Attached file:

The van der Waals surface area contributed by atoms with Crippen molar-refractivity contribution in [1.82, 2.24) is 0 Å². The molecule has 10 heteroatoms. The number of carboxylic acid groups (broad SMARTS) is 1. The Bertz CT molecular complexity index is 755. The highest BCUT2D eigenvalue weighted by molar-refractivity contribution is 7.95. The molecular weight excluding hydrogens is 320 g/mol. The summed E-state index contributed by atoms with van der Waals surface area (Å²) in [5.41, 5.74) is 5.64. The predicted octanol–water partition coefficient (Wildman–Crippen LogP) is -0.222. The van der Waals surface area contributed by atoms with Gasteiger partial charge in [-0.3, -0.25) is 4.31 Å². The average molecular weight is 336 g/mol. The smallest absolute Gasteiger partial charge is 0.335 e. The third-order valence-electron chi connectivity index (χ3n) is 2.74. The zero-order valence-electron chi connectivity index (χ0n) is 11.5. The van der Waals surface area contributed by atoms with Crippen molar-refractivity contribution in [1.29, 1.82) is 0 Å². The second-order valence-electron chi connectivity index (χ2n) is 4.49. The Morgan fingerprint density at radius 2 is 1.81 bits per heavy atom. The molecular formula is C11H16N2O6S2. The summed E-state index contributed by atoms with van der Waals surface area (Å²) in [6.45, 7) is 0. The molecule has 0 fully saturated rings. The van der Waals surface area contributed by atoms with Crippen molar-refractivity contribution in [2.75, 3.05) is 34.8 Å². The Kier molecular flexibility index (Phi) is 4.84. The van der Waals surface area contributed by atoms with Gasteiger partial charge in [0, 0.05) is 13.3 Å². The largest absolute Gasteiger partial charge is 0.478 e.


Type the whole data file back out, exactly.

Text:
The van der Waals surface area contributed by atoms with Crippen molar-refractivity contribution in [1.82, 2.24) is 0 Å². The molecule has 10 heteroatoms. The number of carboxylic acid groups (broad SMARTS) is 1. The Bertz CT molecular complexity index is 755. The highest BCUT2D eigenvalue weighted by molar-refractivity contribution is 7.95. The molecular weight excluding hydrogens is 320 g/mol. The summed E-state index contributed by atoms with van der Waals surface area (Å²) in [5.41, 5.74) is 5.64. The predicted octanol–water partition coefficient (Wildman–Crippen LogP) is -0.222. The van der Waals surface area contributed by atoms with Gasteiger partial charge in [-0.3, -0.25) is 4.31 Å². The average molecular weight is 336 g/mol. The smallest absolute Gasteiger partial charge is 0.335 e. The third-order valence-electron chi connectivity index (χ3n) is 2.74. The zero-order valence-electron chi connectivity index (χ0n) is 11.5. The van der Waals surface area contributed by atoms with Crippen molar-refractivity contribution in [1.29, 1.82) is 0 Å². The second-order valence-electron chi connectivity index (χ2n) is 4.49. The Morgan fingerprint density at radius 2 is 1.81 bits per heavy atom. The molecular formula is C11H16N2O6S2. The summed E-state index contributed by atoms with van der Waals surface area (Å²) in [6.45, 7) is 0. The molecule has 0 fully saturated rings. The van der Waals surface area contributed by atoms with Crippen molar-refractivity contribution in [2.75, 3.05) is 34.8 Å². The Kier molecular flexibility index (Phi) is 4.84. The van der Waals surface area contributed by atoms with Gasteiger partial charge in [0, 0.05) is 13.3 Å². The largest absolute Gasteiger partial charge is 0.478 e.